## Figures

## Abstract

This paper presents a framework for modelling biological tissues based on discrete particles. Cell components (e.g. cell membranes, cell cytoskeleton, cell nucleus) and extracellular matrix (e.g. collagen) are represented using collections of particles. Simple particle to particle interaction laws are used to simulate and control complex physical interaction types (e.g. cell-cell adhesion via cadherins, integrin basement membrane attachment, cytoskeletal mechanical properties). Particles may be given the capacity to change their properties and behaviours in response to changes in the cellular microenvironment (e.g., in response to cell-cell signalling or mechanical loadings). Each particle is in effect an ‘agent’, meaning that the agent can sense local environmental information and respond according to pre-determined or stochastic events. The behaviour of the proposed framework is exemplified through several biological problems of ongoing interest. These examples illustrate how the modelling framework allows enormous flexibility for representing the mechanical behaviour of different tissues, and we argue this is a more intuitive approach than perhaps offered by traditional continuum methods. Because of this flexibility, we believe the discrete modelling framework provides an avenue for biologists and bioengineers to explore the behaviour of tissue systems in a computational laboratory.

## Author Summary

Modelling is an important tool in understanding the behaviour of biological tissues. In this paper we advocate a new modelling framework in which cells and tissues are represented by a collection of particles with associated properties. The particles interact with each other and can change their behaviour in response to changes in their environment. We demonstrate how the propose framework can be used to represent the mechanical behaviour of different tissues with much greater flexibility as compared to traditional continuum based methods.

**Citation: **Gardiner BS, Wong KKL, Joldes GR, Rich AJ, Tan CW, Burgess AW, et al. (2015) Discrete Element Framework for Modelling Extracellular Matrix, Deformable Cells and Subcellular Components. PLoS Comput Biol 11(10):
e1004544.
https://doi.org/10.1371/journal.pcbi.1004544

**Editor: **Jeffrey J. Saucerman, University of Virginia, UNITED STATES

**Received: **May 28, 2015; **Accepted: **September 9, 2015; **Published: ** October 9, 2015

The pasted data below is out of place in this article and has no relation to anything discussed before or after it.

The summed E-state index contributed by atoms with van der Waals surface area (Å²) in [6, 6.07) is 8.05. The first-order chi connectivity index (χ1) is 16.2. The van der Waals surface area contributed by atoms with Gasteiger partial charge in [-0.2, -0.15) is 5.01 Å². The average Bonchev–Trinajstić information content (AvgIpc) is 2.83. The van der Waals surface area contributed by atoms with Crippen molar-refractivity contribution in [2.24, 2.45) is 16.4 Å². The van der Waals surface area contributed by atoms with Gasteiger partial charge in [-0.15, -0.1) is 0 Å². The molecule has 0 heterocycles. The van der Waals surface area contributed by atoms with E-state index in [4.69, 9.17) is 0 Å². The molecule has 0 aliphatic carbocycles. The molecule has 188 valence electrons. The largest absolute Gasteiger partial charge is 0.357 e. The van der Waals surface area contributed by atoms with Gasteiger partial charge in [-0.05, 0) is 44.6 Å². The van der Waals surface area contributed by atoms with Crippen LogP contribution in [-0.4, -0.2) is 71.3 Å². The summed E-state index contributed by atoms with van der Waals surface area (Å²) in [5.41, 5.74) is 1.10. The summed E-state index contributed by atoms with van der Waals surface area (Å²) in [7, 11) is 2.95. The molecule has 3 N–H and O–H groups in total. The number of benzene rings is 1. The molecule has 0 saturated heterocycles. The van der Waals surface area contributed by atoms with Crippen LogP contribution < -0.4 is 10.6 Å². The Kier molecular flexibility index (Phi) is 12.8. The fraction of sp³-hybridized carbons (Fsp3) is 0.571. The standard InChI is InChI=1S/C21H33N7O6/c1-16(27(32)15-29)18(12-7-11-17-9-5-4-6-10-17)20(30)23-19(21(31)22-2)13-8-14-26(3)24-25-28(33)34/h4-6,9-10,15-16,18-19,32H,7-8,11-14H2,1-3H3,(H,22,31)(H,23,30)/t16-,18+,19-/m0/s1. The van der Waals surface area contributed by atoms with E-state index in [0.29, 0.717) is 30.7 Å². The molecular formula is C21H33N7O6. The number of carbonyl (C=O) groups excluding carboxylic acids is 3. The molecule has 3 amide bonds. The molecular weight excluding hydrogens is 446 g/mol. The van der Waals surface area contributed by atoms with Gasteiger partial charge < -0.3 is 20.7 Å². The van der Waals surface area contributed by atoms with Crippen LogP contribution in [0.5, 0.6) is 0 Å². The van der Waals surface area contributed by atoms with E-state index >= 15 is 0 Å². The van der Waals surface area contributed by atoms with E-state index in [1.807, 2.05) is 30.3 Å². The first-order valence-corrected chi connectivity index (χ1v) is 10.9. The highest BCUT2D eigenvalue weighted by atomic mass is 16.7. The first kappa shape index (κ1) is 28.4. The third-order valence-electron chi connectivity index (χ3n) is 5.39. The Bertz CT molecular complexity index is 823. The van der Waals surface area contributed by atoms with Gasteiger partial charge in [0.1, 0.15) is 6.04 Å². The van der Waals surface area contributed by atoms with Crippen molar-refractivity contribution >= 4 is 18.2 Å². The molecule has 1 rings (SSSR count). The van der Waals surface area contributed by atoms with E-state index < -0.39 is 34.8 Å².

**Copyright: ** © 2015 Gardiner et al. This is an open access article distributed under the terms of the Creative Commons Attribution License, which permits unrestricted use, distribution, and reproduction in any medium, provided the original author and source are credited

**Data Availability: **All relevant data are within the paper and its Supporting Information files.

**Funding: **The financial support of the National Health and Medical Research Council (NHMRC, https://www.nhmrc.gov.au/) Project Grant 1029628 is gratefully acknowledged. The funders had no role in study design, data collection and analysis, decision to publish, or preparation of the manuscript.

**Competing interests: ** The authors have declared that no competing interests exist.

## Introduction

The quality and scope of experimental data on cells and tissues has undergone rapid advances. High throughput technologies have given unprecedented insight into signal transduction, gene activation, and associated cell decision processes. New techniques have also enabled the physical manipulation of cells, which has spurred the potential for deeper understanding of cell-cell and cell-ECM (extracellular matrix) physical interactions [1]. Taken together, there is an opportunity to integrate this information into computational models that are capable of representing both the mechanical and chemical interactions in biological systems. The modelling frameworks that are most appropriate for the new types of problems and data sets presented by biological systems are yet to be determined.

Tissues are generally in a state of flux. That is, an apparently static tissue is actually maintaining itself through continual renewal. Cells maintain themselves, proliferate, grow, differentiate, secrete and migrate to new locations, often undergoing substantial morphological change during these processes. The extracellular matrix is also continually ‘turned over’ and/or remodelled. It is therefore highly desirable to have a modelling environment that can easily represent very large deformations and other morphological changes in cells and the extracellular matrix, along with physical interactions between cells and cells and the extracellular matrix. It is also now apparent that cells behave as wet 'computers' for processing environmental information and forming appropriate responses to environmental signals. It is therefore highly desirable to accommodate decision logics in the modelling environment, based on the internal state of the cell and its external environment.